Patellofemoral Syndrome, or runner’s knee, is a common injury for most runners, cyclists, and those who participate in sports that involve any type of jumping. The injury causes achy and dull pain around the kneecap and at the front of the knee.
Symptoms from runner’s knee typically improve after resting and icing the area, but there are also strengthening and stretching exercises that often help.
Below is a list of different exercises one can try to alleviate the pain of runner’s knee. If the pain doesn’t subside after a couple of weeks, or if you experience sharp knee pains, be sure to visit one of our orthopedic specialists at OrthoExpress urgent care clinic.
8 Exercises for Runner’s Knee Pain
It is important to try out a variety of exercises that focus on strengthening and stretching the knee, hips, quadriceps, hip flexors, and hamstrings. These exercises will also help to keep the knee stable while running, reduce tightness, and improve leg flexibility. If you feel knee pain during any of the exercises, stop that exercise and move on to a different one.
Most people typically see the best results when performing each exercise daily for six weeks.
Standing Quad Stretch
Stand upright. Reach behind your body with your right hand and grasp your right foot. Pull your right heel up as far as you can without causing any pain. Be sure to hold on to something stable for balance if necessary. Hold this position for 15 seconds, then switch legs. Perform this stretch 2-3 times on each leg.
Straight Leg Lift
Lie on your back, and bend one knee at a 90 degree angle while extending the other leg straight out on the floor. Tighten your quadriceps on the extended leg and raise it to a 45 degree angle. Hold the leg at the 45 degree angle for 2 seconds before slowly lowering it back to the ground. Repeat this motion 20 times, then switch legs. Perform this exercise 2-3 times on each leg.
Lie on your side on the ground. Bend your hips and your knees, and stack your feet on top of each other. Keep your heels touching while slowly raising the top leg to the ceiling, forming a “clam” shape. Hold the position for 2 seconds, then slowly lower the top leg back down. Repeat this motion 15 times, then switch to the other side. Perform this exercise 2 times on each side.
With your feet shoulder distance apart, and your heels about 6 inches in front of your hip bones, place your back against a wall. Slide your back and hips slowly down the wall until your knees are bent at a 45 degree angle. Hold this position for 5 seconds, then slowly slide back up to a standing position. Repeat this motion 10-15 times, and do 2-3 sets.
Standing Calf Stretch
Stand facing a wall. Placing your hands at eye level, hold out your arms so that you are pressing into the wall at a comfortable distance. Place the heel of the leg with the injured knee on the ground behind you, and move the other leg forward while bending the knee. Turn the straightened leg (the one with the knee pain) slightly inward, then slowly lean towards the wall until you feel a stretch in your calf muscle. Hold this position for 15-30 seconds, then stand back up. Repeat 3 times.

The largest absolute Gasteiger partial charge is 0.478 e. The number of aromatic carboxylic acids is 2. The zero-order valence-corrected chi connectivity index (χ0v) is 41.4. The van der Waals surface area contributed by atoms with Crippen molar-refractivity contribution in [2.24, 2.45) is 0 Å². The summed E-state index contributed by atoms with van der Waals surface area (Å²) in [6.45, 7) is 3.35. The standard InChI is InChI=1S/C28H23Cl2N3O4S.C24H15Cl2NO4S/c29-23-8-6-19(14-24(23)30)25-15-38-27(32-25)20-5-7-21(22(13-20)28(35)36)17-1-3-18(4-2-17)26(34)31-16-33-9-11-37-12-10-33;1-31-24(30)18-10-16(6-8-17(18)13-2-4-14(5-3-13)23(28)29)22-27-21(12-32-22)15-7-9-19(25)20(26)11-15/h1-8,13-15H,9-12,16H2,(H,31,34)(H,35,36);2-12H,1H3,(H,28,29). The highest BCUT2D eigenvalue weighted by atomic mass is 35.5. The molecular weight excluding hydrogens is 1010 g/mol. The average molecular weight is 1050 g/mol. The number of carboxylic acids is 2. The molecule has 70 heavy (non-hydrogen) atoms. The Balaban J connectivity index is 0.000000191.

Lie on your back with your left leg extended straight out on the floor. Slightly bend your right leg and place your hands around the back of your thigh. Slowly pull your right thigh towards you while trying to straighten your knee as much as possible, flexing your heel, and pointing your leg towards the ceiling. Hold this position for 20 seconds then switch legs. Repeat this stretch 3 times on each leg.
Begin this exercise on your hands and knees on a mat, blanket, or towel. Place your knees under your hips, and straighten your arms with your shoulders directly over your wrists. Slowly lift your right leg behind you to hip height, extend your leg to the back of the mat, and keep your foot flexed. With your back in a flat line, press your heel up toward the ceiling. Hold it for a second, then lower it back to hip height. Repeat this motion 10 times, then switch to the other leg.
Note: This can be painful if you’re experiencing an injury. If this irritates your knees, skip this exercise until you recover. Then it can be helpful in strengthening your legs and glutes and help you to avoid injury again.
Place your right foot on a step. Lift your left leg up off the ground as you straighten and tighten your right leg. Slowly lower your left leg back to the ground. Repeat this motion 10 times before switching to the other leg.
As mentioned above, if any of these exercises or stretches cause pain, stop immediately and move on to the next. If you suffer from runner’s knee, or patellofemoral syndrome, be sure to visit our team of orthopedic specialists so that we can help you get back on the trail or track as quickly as possible! OrthoExpress is located at 104 Chelsea Point Drive in Chelsea, AL 35043. Contact us at 205-677-0001.